Clinical features

Symptoms produced by small intestinal lymphomas depend upon the specific histological type. Indolent lymphomas of B-cell lineage typically present with abdominal pain, weight loss and bowel obstruction {424}. Occasional cases present with nausea and vomiting, while rare cases are discovered incidentally. More aggressive tumours, such as those of T-cell lineage (described separately) or Burkitt lymphoma, may present as a large intra-abdominal mass or acutely with intestinal perforation. IPSID often manifests as abdominal pain, chronic severe intermittent diarrhoea and weight loss {1649}. The diarrhoea is mainly the result of steatorrhoea, and a protein-losing enteropathy can be seen. Peripheral oedema, tetany and clubbing are observed in as many as 50% of patients. Rectal bleeding is uncommon in small bowel lymphoma, but a common presenting sign in primary colonic lymphoma.

Burkitt lymphoma is most frequently seen in the terminal ileum or ileocaecal region, and may cause intussusception.

Imaging and endoscopy

Radiological studies are useful adjuncts to the diagnosis of small intestinal lymphomas, including barium studies and computerized tomography scans. T-cell lymphomas are typically localized in the jejunum, presenting as thickened plaques, ulcers, or strictures. Most B-cell lymphomas manifest as exophytic or annular tumour masses in the ileum {792}. B-cell lymphomas of both low- and intermediate-grade may produce nodules or polyps that can be seen both endoscopi-cally and by imaging. Most small intestinal lymphomas are localized to one anatomic site, but multifocal tumours are detected in approximately 8% of cases. Multiple lymphomatous polyposis consists of numerous polypoid lesions throughout the gastrointestinal tract {791}. Most often, the jejunum and terminal ileum are involved, but lesions can appear in the stomach, duodenum, colon, and rectum. This entity produces a characteristic radiological picture that is virtually diagnostic. As discussed below, the majority of such cases is caused by mantle cell lymphoma, but other subtypes of lymphoma may produce a similar radiological pattern {1034}.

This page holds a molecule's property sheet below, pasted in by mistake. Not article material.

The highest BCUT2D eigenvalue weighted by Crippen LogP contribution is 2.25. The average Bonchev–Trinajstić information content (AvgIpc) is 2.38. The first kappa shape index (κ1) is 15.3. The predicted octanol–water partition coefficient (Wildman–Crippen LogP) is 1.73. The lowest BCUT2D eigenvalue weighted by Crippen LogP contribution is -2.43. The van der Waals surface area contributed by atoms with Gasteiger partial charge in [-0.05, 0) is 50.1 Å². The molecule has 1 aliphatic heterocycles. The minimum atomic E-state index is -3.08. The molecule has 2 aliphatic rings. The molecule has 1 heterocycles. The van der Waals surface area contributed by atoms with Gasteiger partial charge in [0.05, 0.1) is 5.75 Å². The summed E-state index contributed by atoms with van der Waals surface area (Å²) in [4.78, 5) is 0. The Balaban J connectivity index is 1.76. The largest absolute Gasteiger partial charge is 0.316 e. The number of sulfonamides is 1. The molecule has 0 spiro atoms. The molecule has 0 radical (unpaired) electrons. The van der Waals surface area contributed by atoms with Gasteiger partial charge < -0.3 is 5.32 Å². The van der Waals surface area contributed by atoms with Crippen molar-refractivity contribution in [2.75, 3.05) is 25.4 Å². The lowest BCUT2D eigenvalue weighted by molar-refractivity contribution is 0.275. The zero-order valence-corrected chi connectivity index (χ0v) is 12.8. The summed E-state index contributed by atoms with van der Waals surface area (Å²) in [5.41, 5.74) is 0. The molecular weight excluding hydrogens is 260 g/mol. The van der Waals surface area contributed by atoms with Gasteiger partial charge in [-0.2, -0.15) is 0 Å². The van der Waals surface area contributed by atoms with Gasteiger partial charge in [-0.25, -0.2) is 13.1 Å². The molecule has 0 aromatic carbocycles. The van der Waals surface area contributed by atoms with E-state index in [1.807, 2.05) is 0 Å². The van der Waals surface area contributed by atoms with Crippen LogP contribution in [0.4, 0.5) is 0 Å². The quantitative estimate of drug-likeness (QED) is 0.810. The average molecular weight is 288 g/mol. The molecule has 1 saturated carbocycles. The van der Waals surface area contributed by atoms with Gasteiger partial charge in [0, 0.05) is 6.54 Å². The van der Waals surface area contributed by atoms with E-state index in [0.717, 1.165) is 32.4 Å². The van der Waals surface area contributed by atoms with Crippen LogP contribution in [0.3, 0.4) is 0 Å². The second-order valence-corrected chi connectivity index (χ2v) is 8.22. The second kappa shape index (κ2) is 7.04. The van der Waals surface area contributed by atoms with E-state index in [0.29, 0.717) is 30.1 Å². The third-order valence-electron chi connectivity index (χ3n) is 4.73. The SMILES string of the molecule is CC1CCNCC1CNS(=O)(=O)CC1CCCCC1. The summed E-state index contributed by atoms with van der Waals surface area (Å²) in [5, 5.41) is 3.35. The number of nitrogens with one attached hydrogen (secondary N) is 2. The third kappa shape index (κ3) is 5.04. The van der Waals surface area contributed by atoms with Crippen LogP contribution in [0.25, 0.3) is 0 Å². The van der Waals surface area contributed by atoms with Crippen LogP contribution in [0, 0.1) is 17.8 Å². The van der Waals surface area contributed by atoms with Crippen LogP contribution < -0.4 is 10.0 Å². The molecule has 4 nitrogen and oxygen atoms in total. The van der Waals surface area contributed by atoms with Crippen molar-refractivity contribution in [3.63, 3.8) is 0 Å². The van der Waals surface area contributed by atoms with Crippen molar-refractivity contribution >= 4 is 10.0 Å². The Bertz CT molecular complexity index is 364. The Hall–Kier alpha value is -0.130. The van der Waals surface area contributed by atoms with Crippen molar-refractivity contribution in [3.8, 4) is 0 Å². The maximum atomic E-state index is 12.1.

IPSID. The macroscopic appearance of IPSID depends on the stage of disease. Early on, the bowel may appear endo-scopically normal, with infiltration appar

ent only on Intestinal biopsy. The disease may then progress to thickening of the upper jejunum together with enlargement of the mesenteric lymph nodes and the development of lymphomatous masses. Typically, the spleen is not involved and may even be small and fibrotic, as described in coeliac disease. Distal spread beyond the abdomen is uncommon {1649, 798}.

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